Automatic merchandising has often been described as a bellwether industry for the U.S. economy. When the economy is strong, vending and coffee service thrive as employers rely on refreshment service providers to sustain employee productivity. When the economy suffers, so does demand for refreshments in the work place.
The recession that began in 2007 and got progressively worse through 2008 has been described by many as a depression, with unemployment rising to unusual highs, consumer confidence hitting record lows and, as of August 2009, little sign of improvement.
Automatic merchandising, which never fully recovered from the “dotcom” implosion of the late 1990s, suffered heftier doses of work site downsizing, rising costs, consumer resistance to higher prices, and limited growth opportunities. The “mortgage meltdown” that struck in September of 2008 chipped the financial foundations of hundreds of thousands of businesses, spurring layoffs in almost all industries.
Automatic merchandising revenues slid 5 percentage points in 2008, ending a 4-year growth trend and returning to the 2003 level of $22.05 billion, according to the 2009 Automatic Merchandiser State of the Vending Industry Report, which is based on an online survey. The biggest losses came in the second half of 2008, as the unemployment gradually rose, hitting 7.2 percent in December.
By November of 2008, more than 1.9 million jobs had been lost and consumer confidence fell to record lows. The 7.2 percent unemployment in December of 2008 marked a significant 1-year change in national employment. Job losses were broad-based, with the manufacturing, construction, retail, financial service and business service sectors posting substantial declines. Only the health care and government sectors added jobs.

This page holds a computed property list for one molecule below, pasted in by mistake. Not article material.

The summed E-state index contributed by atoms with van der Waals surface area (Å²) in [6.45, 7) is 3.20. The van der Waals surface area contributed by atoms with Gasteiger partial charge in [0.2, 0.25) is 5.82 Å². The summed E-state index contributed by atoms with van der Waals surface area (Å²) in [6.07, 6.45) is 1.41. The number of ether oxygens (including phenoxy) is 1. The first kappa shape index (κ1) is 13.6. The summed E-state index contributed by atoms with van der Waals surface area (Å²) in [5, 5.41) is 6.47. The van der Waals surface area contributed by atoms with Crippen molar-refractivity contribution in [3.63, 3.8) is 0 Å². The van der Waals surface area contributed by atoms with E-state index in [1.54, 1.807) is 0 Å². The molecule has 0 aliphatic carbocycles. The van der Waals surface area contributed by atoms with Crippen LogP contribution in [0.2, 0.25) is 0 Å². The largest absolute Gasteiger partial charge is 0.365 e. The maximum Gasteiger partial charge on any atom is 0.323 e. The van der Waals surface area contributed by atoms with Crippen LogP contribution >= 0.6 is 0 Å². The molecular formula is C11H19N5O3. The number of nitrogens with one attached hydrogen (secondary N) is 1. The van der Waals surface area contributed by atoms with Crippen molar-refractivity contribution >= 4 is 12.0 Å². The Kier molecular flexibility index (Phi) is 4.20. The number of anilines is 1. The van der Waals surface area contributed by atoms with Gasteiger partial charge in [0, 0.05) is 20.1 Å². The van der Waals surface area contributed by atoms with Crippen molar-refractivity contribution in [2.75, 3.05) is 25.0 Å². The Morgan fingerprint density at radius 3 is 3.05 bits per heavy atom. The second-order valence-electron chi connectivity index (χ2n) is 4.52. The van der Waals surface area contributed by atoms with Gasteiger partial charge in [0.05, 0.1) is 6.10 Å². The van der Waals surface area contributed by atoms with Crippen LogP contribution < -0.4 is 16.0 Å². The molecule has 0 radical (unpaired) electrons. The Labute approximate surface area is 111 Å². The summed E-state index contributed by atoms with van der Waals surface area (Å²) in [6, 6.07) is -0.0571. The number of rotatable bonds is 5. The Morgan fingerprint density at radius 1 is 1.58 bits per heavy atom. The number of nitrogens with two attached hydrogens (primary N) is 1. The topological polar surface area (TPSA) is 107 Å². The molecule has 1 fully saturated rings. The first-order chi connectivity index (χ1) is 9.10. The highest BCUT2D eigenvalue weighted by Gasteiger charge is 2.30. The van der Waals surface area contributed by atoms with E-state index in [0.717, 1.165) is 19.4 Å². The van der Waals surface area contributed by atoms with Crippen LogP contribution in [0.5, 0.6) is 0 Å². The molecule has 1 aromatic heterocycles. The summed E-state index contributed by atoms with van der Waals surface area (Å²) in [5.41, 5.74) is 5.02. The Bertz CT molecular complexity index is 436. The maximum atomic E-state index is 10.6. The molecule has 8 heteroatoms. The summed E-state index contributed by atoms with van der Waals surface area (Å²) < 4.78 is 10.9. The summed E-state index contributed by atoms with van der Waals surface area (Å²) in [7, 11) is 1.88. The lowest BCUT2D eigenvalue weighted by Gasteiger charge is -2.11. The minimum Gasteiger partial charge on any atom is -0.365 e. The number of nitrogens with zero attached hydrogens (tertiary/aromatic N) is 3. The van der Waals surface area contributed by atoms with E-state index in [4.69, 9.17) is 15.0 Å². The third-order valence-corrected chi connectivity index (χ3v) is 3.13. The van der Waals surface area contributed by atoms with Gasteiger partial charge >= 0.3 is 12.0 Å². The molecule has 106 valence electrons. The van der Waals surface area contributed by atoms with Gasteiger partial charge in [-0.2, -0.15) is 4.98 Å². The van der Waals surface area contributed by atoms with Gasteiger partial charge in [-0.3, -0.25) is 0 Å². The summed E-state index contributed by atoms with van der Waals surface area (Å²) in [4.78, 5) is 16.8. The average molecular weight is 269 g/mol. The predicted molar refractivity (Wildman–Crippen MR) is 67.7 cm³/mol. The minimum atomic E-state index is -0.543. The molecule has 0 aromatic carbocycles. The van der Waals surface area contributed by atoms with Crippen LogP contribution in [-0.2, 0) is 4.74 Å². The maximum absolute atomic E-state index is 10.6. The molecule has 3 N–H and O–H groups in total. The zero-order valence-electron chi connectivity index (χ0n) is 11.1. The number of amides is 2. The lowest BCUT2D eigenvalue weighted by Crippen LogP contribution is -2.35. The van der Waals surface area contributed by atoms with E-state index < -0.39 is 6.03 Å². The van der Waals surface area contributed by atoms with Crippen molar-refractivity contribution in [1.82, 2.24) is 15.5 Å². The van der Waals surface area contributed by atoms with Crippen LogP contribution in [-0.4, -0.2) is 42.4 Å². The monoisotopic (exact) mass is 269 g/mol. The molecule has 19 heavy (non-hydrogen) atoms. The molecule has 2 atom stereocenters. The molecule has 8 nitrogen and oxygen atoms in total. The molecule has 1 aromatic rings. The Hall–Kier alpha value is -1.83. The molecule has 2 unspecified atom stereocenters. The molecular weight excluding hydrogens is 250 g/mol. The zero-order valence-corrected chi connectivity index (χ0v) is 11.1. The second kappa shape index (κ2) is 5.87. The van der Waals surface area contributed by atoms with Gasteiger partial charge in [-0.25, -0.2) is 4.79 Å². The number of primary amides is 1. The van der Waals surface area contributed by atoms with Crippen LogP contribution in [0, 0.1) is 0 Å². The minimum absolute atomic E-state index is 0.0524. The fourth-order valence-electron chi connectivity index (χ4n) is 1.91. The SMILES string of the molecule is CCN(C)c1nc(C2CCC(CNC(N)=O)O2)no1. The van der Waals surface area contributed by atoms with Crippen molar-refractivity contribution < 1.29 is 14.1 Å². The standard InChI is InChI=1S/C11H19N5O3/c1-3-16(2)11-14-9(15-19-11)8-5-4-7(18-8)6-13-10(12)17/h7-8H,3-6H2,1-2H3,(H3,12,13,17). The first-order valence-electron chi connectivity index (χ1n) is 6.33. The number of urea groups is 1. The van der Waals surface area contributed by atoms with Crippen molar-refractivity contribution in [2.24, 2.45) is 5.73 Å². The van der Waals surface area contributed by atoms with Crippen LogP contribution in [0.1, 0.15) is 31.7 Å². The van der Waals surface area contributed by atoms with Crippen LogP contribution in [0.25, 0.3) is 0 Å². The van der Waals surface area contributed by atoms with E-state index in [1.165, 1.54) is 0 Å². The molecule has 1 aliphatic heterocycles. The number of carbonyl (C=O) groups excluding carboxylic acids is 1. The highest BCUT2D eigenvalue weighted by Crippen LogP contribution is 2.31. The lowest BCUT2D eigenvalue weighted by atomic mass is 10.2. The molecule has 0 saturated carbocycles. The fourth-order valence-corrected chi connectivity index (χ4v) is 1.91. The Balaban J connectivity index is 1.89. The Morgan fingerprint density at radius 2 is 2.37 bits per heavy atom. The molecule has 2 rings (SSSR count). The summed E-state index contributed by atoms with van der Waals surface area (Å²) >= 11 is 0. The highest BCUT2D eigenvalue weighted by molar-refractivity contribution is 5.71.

Vending losses were largely due to work site downsizing, which vending operators themselves were forced to do in their own operations to protect their profitability.
VENDING FACES ONGOING CHALLENGES
The rising unemployment and fallout in consumer confidence which gripped many industries in 2008 contributed to some larger challenges that the vending industry has struggled with for decades. Namely, the shifting of the nation’s work force from blue collar industrial jobs to white collar and “pink collar” service jobs.
Some observers claim negative consumer perception of vending prevented operators from capitalizing on a “trading down” trend that convenience stores and, to a lesser extent, fast food restaurants were able to do in 2008.
Consumers, in order to reduce expenditures, bought more food and refreshments at convenience stores and fast food restaurants rather than full-serve restaurants to save money. Data from food industry associations confirms that convenience stores and fast feeders outperformed the overall foodservice industry, which had one of its weakest years in 2008 with a 3.3 percentage point revenue growth, according to the National Restaurant Association (NRA).
Fast food restaurants, a competitive channel for vending and onsite foodservice, posted a 4.4 percent sales gain in 2008, outpacing the overall foodservice industry. The NRA noted that on an inflation-adjusted bases, fast food sales were flat, posting their weakest performance since 2002.
Convenience stores outperformed all other foodservice sectors in 2008, boosting sales by 8.1 percentage points, according to the National Association of Convenience Stores (NACS).
While many vending operators believe their industry’s long-term challenges are more serious than the current recession, a widespread consumer reluctance to spend money in all retail outlets certainly contributed to vending sales declines in 2008.
OPERATORS RESPOND IN VARIOUS WAYS
Vending operators responded to the challenge with a variety of actions, as indicated in chart 6, the most frequent being raising prices. Fiscal 2008 witnessed the second consecutive year of aggressive price increases. In 2008, operators raised prices in all product segments, as indicated in the charts in this report.